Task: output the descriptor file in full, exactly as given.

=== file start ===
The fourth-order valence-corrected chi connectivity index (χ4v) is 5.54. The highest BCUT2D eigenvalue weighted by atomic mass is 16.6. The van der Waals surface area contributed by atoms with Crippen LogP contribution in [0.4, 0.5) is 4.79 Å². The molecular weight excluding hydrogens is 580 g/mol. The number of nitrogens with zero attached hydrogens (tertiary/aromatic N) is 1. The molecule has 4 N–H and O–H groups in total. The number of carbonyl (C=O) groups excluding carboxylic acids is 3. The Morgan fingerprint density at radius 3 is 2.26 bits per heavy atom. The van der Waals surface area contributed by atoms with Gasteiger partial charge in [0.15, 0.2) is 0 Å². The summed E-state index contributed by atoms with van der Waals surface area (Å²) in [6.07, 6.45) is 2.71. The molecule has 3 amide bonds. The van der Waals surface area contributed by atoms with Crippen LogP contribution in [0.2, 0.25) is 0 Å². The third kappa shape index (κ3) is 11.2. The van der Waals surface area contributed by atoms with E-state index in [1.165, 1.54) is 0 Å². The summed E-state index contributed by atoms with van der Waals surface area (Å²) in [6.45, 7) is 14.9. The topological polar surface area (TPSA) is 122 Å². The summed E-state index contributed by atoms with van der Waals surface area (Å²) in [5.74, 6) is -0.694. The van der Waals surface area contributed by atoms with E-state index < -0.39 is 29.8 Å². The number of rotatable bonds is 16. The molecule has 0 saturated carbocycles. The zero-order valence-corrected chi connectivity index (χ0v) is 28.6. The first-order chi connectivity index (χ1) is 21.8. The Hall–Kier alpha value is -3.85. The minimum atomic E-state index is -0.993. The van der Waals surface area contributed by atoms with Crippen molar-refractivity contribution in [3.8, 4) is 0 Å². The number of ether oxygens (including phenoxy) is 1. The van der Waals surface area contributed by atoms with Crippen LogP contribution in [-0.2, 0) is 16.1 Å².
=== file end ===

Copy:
The fourth-order valence-corrected chi connectivity index (χ4v) is 5.54. The highest BCUT2D eigenvalue weighted by atomic mass is 16.6. The van der Waals surface area contributed by atoms with Crippen LogP contribution in [0.4, 0.5) is 4.79 Å². The molecular weight excluding hydrogens is 580 g/mol. The number of nitrogens with zero attached hydrogens (tertiary/aromatic N) is 1. The molecule has 4 N–H and O–H groups in total. The number of carbonyl (C=O) groups excluding carboxylic acids is 3. The Morgan fingerprint density at radius 3 is 2.26 bits per heavy atom. The van der Waals surface area contributed by atoms with Gasteiger partial charge in [0.15, 0.2) is 0 Å². The summed E-state index contributed by atoms with van der Waals surface area (Å²) in [6.07, 6.45) is 2.71. The molecule has 3 amide bonds. The van der Waals surface area contributed by atoms with Crippen LogP contribution in [0.2, 0.25) is 0 Å². The third kappa shape index (κ3) is 11.2. The van der Waals surface area contributed by atoms with E-state index in [1.165, 1.54) is 0 Å². The summed E-state index contributed by atoms with van der Waals surface area (Å²) in [6.45, 7) is 14.9. The topological polar surface area (TPSA) is 122 Å². The summed E-state index contributed by atoms with van der Waals surface area (Å²) in [5.74, 6) is -0.694. The van der Waals surface area contributed by atoms with E-state index < -0.39 is 29.8 Å². The number of rotatable bonds is 16. The molecule has 0 saturated carbocycles. The zero-order valence-corrected chi connectivity index (χ0v) is 28.6. The first-order chi connectivity index (χ1) is 21.8. The Hall–Kier alpha value is -3.85. The minimum atomic E-state index is -0.993. The van der Waals surface area contributed by atoms with Crippen molar-refractivity contribution in [3.8, 4) is 0 Å². The number of ether oxygens (including phenoxy) is 1. The van der Waals surface area contributed by atoms with Crippen LogP contribution in [-0.2, 0) is 16.1 Å².